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Storm Nolan believes approval of three remaining medical marijuana dispensary licenses should be granted by state regulators to provide greater access to licensed patients and to avoid another costly and time-consuming process to score dispensary applications.

Nolan, owner of Fort Smith-based River Valley Relief, which received in June a medical marijuana cultivator license, is behind one of three dispensary applications the Arkansas Medical Marijuana Commission (AMMC) is set to consider during a Dec. 8 meeting. On that agenda are licenses for a dispensary in Fort Smith, Hot Springs and Texarkana.

To date, there are 31 active dispensaries in Arkansas, with six dispensaries being approved but not yet open. The medical marijuana constitutional amendment approved by Arkansas voters in 2016 allows for 40 dispensaries and 8 cultivation (growing) licenses. All eight cultivation licenses have been approved, with five active growers and three – including Nolan’s operation – in the process of opening.

Nolan said approving the three licenses will improve patient access to medical marijuana. Arkansas has 31 active dispensaries for 60,013 active licenses, or a dispensary for 1,935 licensed medical marijuana patients. By way of comparison, Oklahoma has 1,924 dispensaries serving 360,741 active licenses, or a dispensary for 187 licensed medical marijuana patients.

Fort Cannabis, owned by Jeff Scholtes and Sheri Neely, opened in Fort Smith on Dec. 18, and has sold 1,207.75 pounds of medical marijuana as of a Nov. 25 AMMC report.

“You have dozens of pharmacies but only one dispensary for medical marijuana” in the Fort Smith metro, Nolan said, adding that his dispensary will deliver to areas within the approved zone. Communities in Crawford, Franklin and Logan counties do not have a local dispensary and could benefit from a delivery service, Nolan said.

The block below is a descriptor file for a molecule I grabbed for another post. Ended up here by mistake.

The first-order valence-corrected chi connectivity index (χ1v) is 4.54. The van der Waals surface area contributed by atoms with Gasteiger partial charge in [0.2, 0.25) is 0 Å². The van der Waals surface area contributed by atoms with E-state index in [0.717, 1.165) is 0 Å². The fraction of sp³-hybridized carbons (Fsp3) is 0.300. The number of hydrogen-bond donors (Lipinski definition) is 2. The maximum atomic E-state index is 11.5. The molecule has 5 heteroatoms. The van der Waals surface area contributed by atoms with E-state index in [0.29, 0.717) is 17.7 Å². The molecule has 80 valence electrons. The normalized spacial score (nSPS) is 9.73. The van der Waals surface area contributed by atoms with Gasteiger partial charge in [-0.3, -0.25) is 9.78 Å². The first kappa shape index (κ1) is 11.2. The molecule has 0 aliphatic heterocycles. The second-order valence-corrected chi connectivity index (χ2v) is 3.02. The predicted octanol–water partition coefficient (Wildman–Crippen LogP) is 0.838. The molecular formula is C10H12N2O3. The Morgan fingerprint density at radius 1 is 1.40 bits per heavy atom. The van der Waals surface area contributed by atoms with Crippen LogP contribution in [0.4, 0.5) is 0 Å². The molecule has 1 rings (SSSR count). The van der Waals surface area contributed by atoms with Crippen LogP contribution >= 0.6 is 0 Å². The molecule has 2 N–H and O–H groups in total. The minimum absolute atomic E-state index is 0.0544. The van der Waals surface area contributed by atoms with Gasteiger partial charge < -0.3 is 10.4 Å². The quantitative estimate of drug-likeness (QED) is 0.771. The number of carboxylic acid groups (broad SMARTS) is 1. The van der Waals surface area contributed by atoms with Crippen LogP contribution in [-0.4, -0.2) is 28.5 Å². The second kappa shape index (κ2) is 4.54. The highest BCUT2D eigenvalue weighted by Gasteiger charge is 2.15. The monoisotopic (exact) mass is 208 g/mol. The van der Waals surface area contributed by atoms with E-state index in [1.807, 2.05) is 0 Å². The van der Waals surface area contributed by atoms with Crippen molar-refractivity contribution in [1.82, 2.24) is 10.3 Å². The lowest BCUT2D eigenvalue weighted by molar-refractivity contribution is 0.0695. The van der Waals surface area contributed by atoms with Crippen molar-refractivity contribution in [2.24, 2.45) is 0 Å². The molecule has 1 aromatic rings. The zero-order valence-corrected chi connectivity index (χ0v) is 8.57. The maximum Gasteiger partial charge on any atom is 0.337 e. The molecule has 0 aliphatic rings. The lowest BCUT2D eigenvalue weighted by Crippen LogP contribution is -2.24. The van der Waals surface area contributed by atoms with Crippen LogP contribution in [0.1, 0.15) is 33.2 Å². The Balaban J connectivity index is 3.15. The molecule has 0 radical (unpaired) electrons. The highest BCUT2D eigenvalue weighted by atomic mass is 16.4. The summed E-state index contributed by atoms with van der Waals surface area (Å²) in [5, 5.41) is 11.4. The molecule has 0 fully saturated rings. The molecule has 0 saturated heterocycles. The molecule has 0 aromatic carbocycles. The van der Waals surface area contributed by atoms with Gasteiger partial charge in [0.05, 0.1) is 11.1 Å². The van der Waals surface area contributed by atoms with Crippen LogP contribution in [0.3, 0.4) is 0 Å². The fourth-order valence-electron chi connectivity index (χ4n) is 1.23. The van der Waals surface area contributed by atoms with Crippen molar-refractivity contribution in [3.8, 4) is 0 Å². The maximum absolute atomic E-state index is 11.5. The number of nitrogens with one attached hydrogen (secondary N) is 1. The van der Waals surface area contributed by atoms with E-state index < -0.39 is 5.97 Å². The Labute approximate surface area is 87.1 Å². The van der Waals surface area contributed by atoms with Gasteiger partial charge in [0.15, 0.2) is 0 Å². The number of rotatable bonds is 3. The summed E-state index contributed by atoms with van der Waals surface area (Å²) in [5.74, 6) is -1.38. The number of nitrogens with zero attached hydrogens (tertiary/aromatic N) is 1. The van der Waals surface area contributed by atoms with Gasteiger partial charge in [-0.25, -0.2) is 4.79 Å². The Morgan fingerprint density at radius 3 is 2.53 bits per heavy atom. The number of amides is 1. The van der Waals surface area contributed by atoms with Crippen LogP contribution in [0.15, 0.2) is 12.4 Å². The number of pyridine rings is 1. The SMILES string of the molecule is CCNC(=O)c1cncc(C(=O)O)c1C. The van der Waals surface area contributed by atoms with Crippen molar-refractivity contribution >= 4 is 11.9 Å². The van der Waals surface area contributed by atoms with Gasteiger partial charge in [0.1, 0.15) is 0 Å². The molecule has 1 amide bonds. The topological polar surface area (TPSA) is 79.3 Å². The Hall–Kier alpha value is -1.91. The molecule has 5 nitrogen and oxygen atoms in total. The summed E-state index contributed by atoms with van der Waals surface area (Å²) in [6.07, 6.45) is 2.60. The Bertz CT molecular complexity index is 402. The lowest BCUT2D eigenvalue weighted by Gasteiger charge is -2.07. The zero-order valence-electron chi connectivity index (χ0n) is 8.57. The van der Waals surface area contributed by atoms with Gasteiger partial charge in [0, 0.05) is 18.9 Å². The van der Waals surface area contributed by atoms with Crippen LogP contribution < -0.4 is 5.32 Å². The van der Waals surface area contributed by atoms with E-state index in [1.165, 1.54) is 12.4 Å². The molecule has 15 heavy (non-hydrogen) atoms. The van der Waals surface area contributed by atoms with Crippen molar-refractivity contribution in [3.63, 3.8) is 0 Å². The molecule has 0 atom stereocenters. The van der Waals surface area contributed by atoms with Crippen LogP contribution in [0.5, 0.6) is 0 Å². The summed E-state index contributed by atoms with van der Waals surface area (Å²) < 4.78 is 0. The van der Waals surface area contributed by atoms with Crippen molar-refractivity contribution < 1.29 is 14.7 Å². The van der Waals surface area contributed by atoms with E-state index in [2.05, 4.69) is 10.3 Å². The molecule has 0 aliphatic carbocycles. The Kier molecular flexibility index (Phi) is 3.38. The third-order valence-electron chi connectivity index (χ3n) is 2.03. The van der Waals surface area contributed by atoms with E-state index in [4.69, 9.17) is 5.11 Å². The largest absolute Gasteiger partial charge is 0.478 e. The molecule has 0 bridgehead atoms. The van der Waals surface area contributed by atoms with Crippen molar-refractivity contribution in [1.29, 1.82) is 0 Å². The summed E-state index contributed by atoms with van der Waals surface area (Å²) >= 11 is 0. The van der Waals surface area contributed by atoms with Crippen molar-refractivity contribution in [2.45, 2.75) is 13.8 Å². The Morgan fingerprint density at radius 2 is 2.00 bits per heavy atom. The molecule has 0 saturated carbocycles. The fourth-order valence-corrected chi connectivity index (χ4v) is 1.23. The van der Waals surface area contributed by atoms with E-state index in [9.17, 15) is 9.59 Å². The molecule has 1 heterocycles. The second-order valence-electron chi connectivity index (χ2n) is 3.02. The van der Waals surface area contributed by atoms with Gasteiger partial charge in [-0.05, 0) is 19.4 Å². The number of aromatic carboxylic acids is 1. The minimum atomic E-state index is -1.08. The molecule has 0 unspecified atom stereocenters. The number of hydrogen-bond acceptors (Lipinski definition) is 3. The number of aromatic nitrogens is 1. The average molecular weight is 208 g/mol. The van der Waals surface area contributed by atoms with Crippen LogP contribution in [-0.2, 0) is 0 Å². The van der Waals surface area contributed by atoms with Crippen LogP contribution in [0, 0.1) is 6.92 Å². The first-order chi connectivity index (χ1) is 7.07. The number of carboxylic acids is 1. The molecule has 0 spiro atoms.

Also, a scoring and approval process for the remaining licenses expires Jan. 9. The AMMC paid just under $100,000 to craft the process and all that would be list if the licenses are not approved prior to the deadline.

“I cannot see a good reason for them (AMMC) hanging on to the three (licenses). Why keep three and then go through the expensive $100,000 process again? And you have three ready, willing and able to do our part,” Nolan told Talk Business & Politics.

Scott Hardin, a spokesman for the Arkansas Department of Finance and Administration, the parent agency of the Arkansas Medical Marijuana Commission, agreed that the process would have to begin again. Hardin said questions AMMC members face in approving new dispensary licenses are a low supply from existing cultivators, sales data, and the number of active patients. And as to the number of dispensaries per active patients, Hardin said, Arkansas’ law approved by voters allows only 40 dispensaries, while the Oklahoma law did not restrict the number of dispensaries or growers.

Nolan agrees there is a supply issue, but said existing cultivators are expanding, and newly licensed cultivators could be open by mid-2021. Nolan hopes to have River Valley Relief open by the early part of the second quarter of 2021. Also, it can take up to six months before the three newly licensed dispensaries would open to customers.

“We will eventually be able to put (more) supply to the supply issues. They (AMMC) need to be aiming for what will happen six months or a year from now,” Nolan said.

Total sales since the first dispensary opened in May 2019 were $187 million – and 28,674 pounds of medical marijuana – as of Nov. 25. The AMMC expects sales will reach 30,000 pounds by late December.